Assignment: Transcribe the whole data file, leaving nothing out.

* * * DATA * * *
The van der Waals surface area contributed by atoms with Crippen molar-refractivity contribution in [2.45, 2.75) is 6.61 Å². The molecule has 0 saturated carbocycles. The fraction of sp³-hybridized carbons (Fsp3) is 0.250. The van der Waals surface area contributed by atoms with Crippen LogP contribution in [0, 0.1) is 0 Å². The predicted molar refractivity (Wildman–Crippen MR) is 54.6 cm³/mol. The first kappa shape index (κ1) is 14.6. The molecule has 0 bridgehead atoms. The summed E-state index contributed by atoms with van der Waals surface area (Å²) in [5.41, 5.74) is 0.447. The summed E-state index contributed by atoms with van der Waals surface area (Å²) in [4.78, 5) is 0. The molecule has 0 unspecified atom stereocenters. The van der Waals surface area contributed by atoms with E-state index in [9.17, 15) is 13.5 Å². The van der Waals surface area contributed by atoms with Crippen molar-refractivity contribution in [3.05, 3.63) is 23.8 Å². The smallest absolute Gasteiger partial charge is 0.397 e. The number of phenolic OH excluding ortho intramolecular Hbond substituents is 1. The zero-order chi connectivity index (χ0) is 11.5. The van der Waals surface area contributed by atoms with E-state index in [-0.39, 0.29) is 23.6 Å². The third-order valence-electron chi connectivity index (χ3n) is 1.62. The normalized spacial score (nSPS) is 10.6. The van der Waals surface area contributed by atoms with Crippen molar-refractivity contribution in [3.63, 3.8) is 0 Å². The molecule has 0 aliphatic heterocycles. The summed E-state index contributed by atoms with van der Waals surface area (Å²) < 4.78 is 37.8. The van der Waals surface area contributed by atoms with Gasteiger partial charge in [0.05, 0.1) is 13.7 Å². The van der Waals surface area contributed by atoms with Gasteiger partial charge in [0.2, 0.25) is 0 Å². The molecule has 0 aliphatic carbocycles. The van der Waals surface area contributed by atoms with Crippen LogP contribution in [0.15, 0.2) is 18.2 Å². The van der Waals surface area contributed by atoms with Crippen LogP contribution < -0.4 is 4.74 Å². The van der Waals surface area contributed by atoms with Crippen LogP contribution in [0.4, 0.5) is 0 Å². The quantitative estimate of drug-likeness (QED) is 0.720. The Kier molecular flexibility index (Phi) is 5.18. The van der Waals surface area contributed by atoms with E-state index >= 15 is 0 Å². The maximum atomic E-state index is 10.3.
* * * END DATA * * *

The van der Waals surface area contributed by atoms with Crippen molar-refractivity contribution in [2.45, 2.75) is 6.61 Å². The molecule has 0 saturated carbocycles. The fraction of sp³-hybridized carbons (Fsp3) is 0.250. The van der Waals surface area contributed by atoms with Crippen LogP contribution in [0, 0.1) is 0 Å². The predicted molar refractivity (Wildman–Crippen MR) is 54.6 cm³/mol. The first kappa shape index (κ1) is 14.6. The molecule has 0 bridgehead atoms. The summed E-state index contributed by atoms with van der Waals surface area (Å²) in [5.41, 5.74) is 0.447. The summed E-state index contributed by atoms with van der Waals surface area (Å²) in [4.78, 5) is 0. The molecule has 0 unspecified atom stereocenters. The van der Waals surface area contributed by atoms with E-state index in [9.17, 15) is 13.5 Å². The van der Waals surface area contributed by atoms with Crippen molar-refractivity contribution in [3.05, 3.63) is 23.8 Å². The smallest absolute Gasteiger partial charge is 0.397 e. The number of phenolic OH excluding ortho intramolecular Hbond substituents is 1. The zero-order chi connectivity index (χ0) is 11.5. The van der Waals surface area contributed by atoms with E-state index in [-0.39, 0.29) is 23.6 Å². The third-order valence-electron chi connectivity index (χ3n) is 1.62. The normalized spacial score (nSPS) is 10.6. The van der Waals surface area contributed by atoms with Crippen molar-refractivity contribution in [3.63, 3.8) is 0 Å². The molecule has 0 aliphatic heterocycles. The summed E-state index contributed by atoms with van der Waals surface area (Å²) < 4.78 is 37.8. The van der Waals surface area contributed by atoms with Gasteiger partial charge in [0.05, 0.1) is 13.7 Å². The van der Waals surface area contributed by atoms with Gasteiger partial charge in [0.2, 0.25) is 0 Å². The molecule has 0 aliphatic carbocycles. The van der Waals surface area contributed by atoms with Crippen LogP contribution in [0.15, 0.2) is 18.2 Å². The van der Waals surface area contributed by atoms with Crippen LogP contribution < -0.4 is 4.74 Å². The van der Waals surface area contributed by atoms with Crippen LogP contribution in [0.4, 0.5) is 0 Å². The quantitative estimate of drug-likeness (QED) is 0.720. The Kier molecular flexibility index (Phi) is 5.18. The van der Waals surface area contributed by atoms with E-state index >= 15 is 0 Å². The maximum atomic E-state index is 10.3.